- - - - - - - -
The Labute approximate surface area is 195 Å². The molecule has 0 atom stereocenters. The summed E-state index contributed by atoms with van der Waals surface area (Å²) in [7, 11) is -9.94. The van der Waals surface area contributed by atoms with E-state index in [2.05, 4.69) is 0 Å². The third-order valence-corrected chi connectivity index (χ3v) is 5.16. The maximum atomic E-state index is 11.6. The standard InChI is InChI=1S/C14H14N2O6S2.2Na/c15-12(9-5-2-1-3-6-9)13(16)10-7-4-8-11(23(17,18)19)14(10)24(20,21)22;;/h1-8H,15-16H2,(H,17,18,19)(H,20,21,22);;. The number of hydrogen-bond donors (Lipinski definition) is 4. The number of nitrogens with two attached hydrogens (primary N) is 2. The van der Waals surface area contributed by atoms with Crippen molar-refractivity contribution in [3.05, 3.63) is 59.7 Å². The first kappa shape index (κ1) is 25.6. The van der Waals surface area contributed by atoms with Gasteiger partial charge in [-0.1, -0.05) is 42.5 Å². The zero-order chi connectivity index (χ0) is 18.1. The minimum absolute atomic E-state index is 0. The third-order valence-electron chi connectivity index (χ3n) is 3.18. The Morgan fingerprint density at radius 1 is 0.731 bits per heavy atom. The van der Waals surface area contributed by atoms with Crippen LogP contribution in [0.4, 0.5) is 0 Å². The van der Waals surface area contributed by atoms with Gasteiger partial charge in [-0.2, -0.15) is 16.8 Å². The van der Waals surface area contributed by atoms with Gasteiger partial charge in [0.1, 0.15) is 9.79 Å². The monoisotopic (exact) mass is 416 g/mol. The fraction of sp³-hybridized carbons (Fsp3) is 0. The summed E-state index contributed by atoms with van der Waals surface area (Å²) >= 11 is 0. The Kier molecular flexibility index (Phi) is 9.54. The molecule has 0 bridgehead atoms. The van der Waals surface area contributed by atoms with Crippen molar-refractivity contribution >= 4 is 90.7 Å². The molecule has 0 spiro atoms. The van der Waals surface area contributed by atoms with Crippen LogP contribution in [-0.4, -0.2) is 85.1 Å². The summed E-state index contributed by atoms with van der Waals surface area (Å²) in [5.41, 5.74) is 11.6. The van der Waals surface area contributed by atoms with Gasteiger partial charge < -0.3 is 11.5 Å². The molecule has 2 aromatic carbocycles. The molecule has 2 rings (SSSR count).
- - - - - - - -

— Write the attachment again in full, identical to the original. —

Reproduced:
The Labute approximate surface area is 195 Å². The molecule has 0 atom stereocenters. The summed E-state index contributed by atoms with van der Waals surface area (Å²) in [7, 11) is -9.94. The van der Waals surface area contributed by atoms with E-state index in [2.05, 4.69) is 0 Å². The third-order valence-corrected chi connectivity index (χ3v) is 5.16. The maximum atomic E-state index is 11.6. The standard InChI is InChI=1S/C14H14N2O6S2.2Na/c15-12(9-5-2-1-3-6-9)13(16)10-7-4-8-11(23(17,18)19)14(10)24(20,21)22;;/h1-8H,15-16H2,(H,17,18,19)(H,20,21,22);;. The number of hydrogen-bond donors (Lipinski definition) is 4. The number of nitrogens with two attached hydrogens (primary N) is 2. The van der Waals surface area contributed by atoms with Crippen molar-refractivity contribution in [3.05, 3.63) is 59.7 Å². The first kappa shape index (κ1) is 25.6. The van der Waals surface area contributed by atoms with Gasteiger partial charge in [-0.1, -0.05) is 42.5 Å². The zero-order chi connectivity index (χ0) is 18.1. The minimum absolute atomic E-state index is 0. The third-order valence-electron chi connectivity index (χ3n) is 3.18. The Morgan fingerprint density at radius 1 is 0.731 bits per heavy atom. The van der Waals surface area contributed by atoms with Crippen LogP contribution in [0.4, 0.5) is 0 Å². The van der Waals surface area contributed by atoms with Gasteiger partial charge in [-0.2, -0.15) is 16.8 Å². The van der Waals surface area contributed by atoms with Gasteiger partial charge in [0.1, 0.15) is 9.79 Å². The monoisotopic (exact) mass is 416 g/mol. The fraction of sp³-hybridized carbons (Fsp3) is 0. The summed E-state index contributed by atoms with van der Waals surface area (Å²) >= 11 is 0. The Kier molecular flexibility index (Phi) is 9.54. The molecule has 0 bridgehead atoms. The van der Waals surface area contributed by atoms with Crippen molar-refractivity contribution >= 4 is 90.7 Å². The molecule has 0 spiro atoms. The van der Waals surface area contributed by atoms with Crippen LogP contribution in [-0.4, -0.2) is 85.1 Å². The summed E-state index contributed by atoms with van der Waals surface area (Å²) in [5.41, 5.74) is 11.6. The van der Waals surface area contributed by atoms with Gasteiger partial charge < -0.3 is 11.5 Å². The molecule has 2 aromatic carbocycles. The molecule has 2 rings (SSSR count).